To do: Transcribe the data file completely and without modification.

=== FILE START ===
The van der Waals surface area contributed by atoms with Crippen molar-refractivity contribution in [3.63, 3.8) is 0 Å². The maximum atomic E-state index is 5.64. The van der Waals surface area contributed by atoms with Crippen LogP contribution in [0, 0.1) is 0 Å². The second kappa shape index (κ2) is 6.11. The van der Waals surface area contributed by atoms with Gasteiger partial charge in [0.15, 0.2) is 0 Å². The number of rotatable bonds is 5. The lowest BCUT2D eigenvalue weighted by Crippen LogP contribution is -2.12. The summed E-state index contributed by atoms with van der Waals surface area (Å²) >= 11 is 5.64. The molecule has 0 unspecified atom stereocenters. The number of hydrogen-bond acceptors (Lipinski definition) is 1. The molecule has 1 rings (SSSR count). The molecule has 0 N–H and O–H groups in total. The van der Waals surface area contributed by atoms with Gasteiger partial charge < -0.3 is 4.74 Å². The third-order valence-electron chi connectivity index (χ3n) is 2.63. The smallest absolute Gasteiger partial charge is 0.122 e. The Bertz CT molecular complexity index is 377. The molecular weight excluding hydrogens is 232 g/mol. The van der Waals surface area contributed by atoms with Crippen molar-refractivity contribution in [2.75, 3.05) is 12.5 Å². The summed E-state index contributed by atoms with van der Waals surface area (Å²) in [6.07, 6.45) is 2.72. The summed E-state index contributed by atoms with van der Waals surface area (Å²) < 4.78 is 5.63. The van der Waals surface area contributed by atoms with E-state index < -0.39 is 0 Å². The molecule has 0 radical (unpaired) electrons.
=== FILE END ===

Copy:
The van der Waals surface area contributed by atoms with Crippen molar-refractivity contribution in [3.63, 3.8) is 0 Å². The maximum atomic E-state index is 5.64. The van der Waals surface area contributed by atoms with Crippen LogP contribution in [0, 0.1) is 0 Å². The second kappa shape index (κ2) is 6.11. The van der Waals surface area contributed by atoms with Gasteiger partial charge in [0.15, 0.2) is 0 Å². The number of rotatable bonds is 5. The lowest BCUT2D eigenvalue weighted by Crippen LogP contribution is -2.12. The summed E-state index contributed by atoms with van der Waals surface area (Å²) >= 11 is 5.64. The molecule has 0 unspecified atom stereocenters. The number of hydrogen-bond acceptors (Lipinski definition) is 1. The molecule has 1 rings (SSSR count). The molecule has 0 N–H and O–H groups in total. The van der Waals surface area contributed by atoms with Gasteiger partial charge < -0.3 is 4.74 Å². The third-order valence-electron chi connectivity index (χ3n) is 2.63. The smallest absolute Gasteiger partial charge is 0.122 e. The Bertz CT molecular complexity index is 377. The molecular weight excluding hydrogens is 232 g/mol. The van der Waals surface area contributed by atoms with Crippen molar-refractivity contribution in [2.75, 3.05) is 12.5 Å². The summed E-state index contributed by atoms with van der Waals surface area (Å²) in [6.07, 6.45) is 2.72. The summed E-state index contributed by atoms with van der Waals surface area (Å²) < 4.78 is 5.63. The van der Waals surface area contributed by atoms with E-state index < -0.39 is 0 Å². The molecule has 0 radical (unpaired) electrons.